Lately I've been reading The How of Happiness: A Scientific Approach to Getting the Life You Want, and, truth be told, it's been an amazing experience. I'm learning so much not only about the world of happiness from a scientific perspective, but also about myself. There are many great exercises in the book, but one in particular helps you identify what actions to take to make yourself happier. This is great because there are many, many things we can do to bring about the happiness that lies within us and it's so important to narrow the list down to a few things that will most likely work best for you.
After taking the test to figure out which four things would benefit me most in terms of being happier, I discovered that these tactics would be best for me: (1) doing things that engage me, (2) practicing acts of kindness, (3) learning to forgive, and (4) committing to goals. All of the options for increasing happiness sounded appealing to me, but when I found out these four would be best for me I realized that the test was really dead-on.
These four things really do benefit me when I do them. For example, I love writing and reading and participating in things that actively engage me in what I'm doing (#1). I also love creating projects for myself and committing to goals in the future (such as an ebook and, someday, a novel) which really relates to #4. As for #2, I've always been the kind of person (due to the rearing done by my wonderful mom) that loves to do kind things for others -- send cards, remember birthdays, cheer a friend up who's feeling down. Now I don't think I do any grand acts of kindness and I know I could certainly work on this more (where is that kindness hiding when I'm being sassy with my loved ones?), but I know that when I do kind things for others I really do feel a lot happier. As for #3, well, that is something that I know will ultimately bring me happiness should I really work on it (I'm going to try, I swear!). I have a lot of people to forgive and it's definitely not an easy one for me, but I do believe it will benefit me a lot in the long run.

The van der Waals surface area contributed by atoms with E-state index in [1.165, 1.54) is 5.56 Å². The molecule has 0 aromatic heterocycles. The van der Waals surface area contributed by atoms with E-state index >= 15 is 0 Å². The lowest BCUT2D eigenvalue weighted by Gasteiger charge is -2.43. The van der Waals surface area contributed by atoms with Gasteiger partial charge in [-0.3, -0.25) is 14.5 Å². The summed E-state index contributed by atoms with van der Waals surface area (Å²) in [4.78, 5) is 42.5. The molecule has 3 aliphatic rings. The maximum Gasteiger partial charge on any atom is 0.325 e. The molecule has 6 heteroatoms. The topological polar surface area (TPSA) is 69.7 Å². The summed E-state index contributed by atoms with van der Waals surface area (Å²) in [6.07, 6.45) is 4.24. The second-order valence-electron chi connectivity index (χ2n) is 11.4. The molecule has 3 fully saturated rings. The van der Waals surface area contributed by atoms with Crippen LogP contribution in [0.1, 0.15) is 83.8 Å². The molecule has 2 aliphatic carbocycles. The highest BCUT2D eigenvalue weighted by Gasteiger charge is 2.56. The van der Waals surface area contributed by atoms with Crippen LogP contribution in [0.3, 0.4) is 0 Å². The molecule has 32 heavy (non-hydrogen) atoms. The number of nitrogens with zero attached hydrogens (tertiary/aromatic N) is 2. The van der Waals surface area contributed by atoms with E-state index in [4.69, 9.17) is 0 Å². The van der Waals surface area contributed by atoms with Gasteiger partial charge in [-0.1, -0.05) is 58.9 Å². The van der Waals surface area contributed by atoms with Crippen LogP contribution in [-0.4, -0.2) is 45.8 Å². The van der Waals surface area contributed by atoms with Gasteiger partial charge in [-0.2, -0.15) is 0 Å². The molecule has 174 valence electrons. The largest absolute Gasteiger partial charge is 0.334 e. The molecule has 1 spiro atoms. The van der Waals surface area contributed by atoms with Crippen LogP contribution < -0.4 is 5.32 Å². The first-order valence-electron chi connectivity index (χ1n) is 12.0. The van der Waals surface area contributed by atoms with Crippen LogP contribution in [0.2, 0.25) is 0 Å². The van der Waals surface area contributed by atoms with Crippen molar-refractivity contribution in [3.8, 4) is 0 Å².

Where am I going with all of these personal accounts, you wonder? Yes, I know it's probably not the most fascinating thing to hear about what works for me in terms of happiness activities, but I bet you it would be very interesting for you to see what works best for you. While I'm not going to review The How of Happiness here (I don't know how I could without rewriting the whole book in this post because it's all so fabulously interesting!), I would encourage you to pick up a copy if you haven't already.
It's so fascinating (at least, to me) and it's an easy read. I'd been hesitating about buying it for a long time because of the scientific aspect. I'm not a scientist. In fact, science was my very worst subject when I was a kid so I was a bit hesitant to read this book for fear that it would be -- god forbid! -- boring. I hate, hate, hate being bored. But I was far from it when I was reading this great book. I was engaged, taking tests (sounds not-fun but it was actually fun!), learning about happiness. It was (and still is -- only about half-way through) a great reading experience.
Since I'm not going to review the bookhere, I've decided to pick one element of the book that really stuck out to me and talk about it. I could go on and on and on about how great the book is, how much you can learn about yourself and the best ways to handle so many situations, but I'm going to stick with this one and very interesting topic: the ABCDE disputation technique. Sounds fancy, I know, but it's really just another way of saying "five ways to dispute negative thoughts" which, to me, sounds pretty awesome. So, here it is. I present you with five ways to get rid of negative thoughts. (The steps come from the book. The examples and explanations are my own.) Before you dive in, you should know that:
A stands for adversity
B stands for beliefs
C stands for consequences
D stands for disputation
E stands for energize
The ABCDE Disputation Technique (or, 5 Ways to Get Rid of Negativity)